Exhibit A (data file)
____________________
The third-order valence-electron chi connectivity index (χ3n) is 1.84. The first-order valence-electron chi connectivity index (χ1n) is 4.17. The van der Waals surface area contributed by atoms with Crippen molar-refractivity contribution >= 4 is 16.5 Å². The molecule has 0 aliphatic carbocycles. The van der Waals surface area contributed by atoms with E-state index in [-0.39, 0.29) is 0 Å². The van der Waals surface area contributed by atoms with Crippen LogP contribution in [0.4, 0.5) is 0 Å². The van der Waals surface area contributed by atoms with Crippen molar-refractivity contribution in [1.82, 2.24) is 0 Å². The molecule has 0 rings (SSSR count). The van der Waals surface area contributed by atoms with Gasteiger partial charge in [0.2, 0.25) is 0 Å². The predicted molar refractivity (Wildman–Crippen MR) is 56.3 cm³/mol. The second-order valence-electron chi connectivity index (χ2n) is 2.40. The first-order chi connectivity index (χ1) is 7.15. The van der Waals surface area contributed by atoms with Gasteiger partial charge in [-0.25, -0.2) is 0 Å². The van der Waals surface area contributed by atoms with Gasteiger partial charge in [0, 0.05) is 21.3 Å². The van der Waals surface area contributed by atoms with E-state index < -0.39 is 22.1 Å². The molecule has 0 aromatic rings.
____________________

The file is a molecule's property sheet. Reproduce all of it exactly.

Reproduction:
The third-order valence-electron chi connectivity index (χ3n) is 1.84. The first-order valence-electron chi connectivity index (χ1n) is 4.17. The van der Waals surface area contributed by atoms with Crippen molar-refractivity contribution >= 4 is 16.5 Å². The molecule has 0 aliphatic carbocycles. The van der Waals surface area contributed by atoms with E-state index in [-0.39, 0.29) is 0 Å². The van der Waals surface area contributed by atoms with Crippen LogP contribution in [0.4, 0.5) is 0 Å². The van der Waals surface area contributed by atoms with Crippen molar-refractivity contribution in [1.82, 2.24) is 0 Å². The molecule has 0 rings (SSSR count). The van der Waals surface area contributed by atoms with Gasteiger partial charge in [0.2, 0.25) is 0 Å². The predicted molar refractivity (Wildman–Crippen MR) is 56.3 cm³/mol. The second-order valence-electron chi connectivity index (χ2n) is 2.40. The first-order chi connectivity index (χ1) is 7.15. The van der Waals surface area contributed by atoms with Gasteiger partial charge in [-0.25, -0.2) is 0 Å². The van der Waals surface area contributed by atoms with Gasteiger partial charge in [0, 0.05) is 21.3 Å². The van der Waals surface area contributed by atoms with E-state index < -0.39 is 22.1 Å². The molecule has 0 aromatic rings.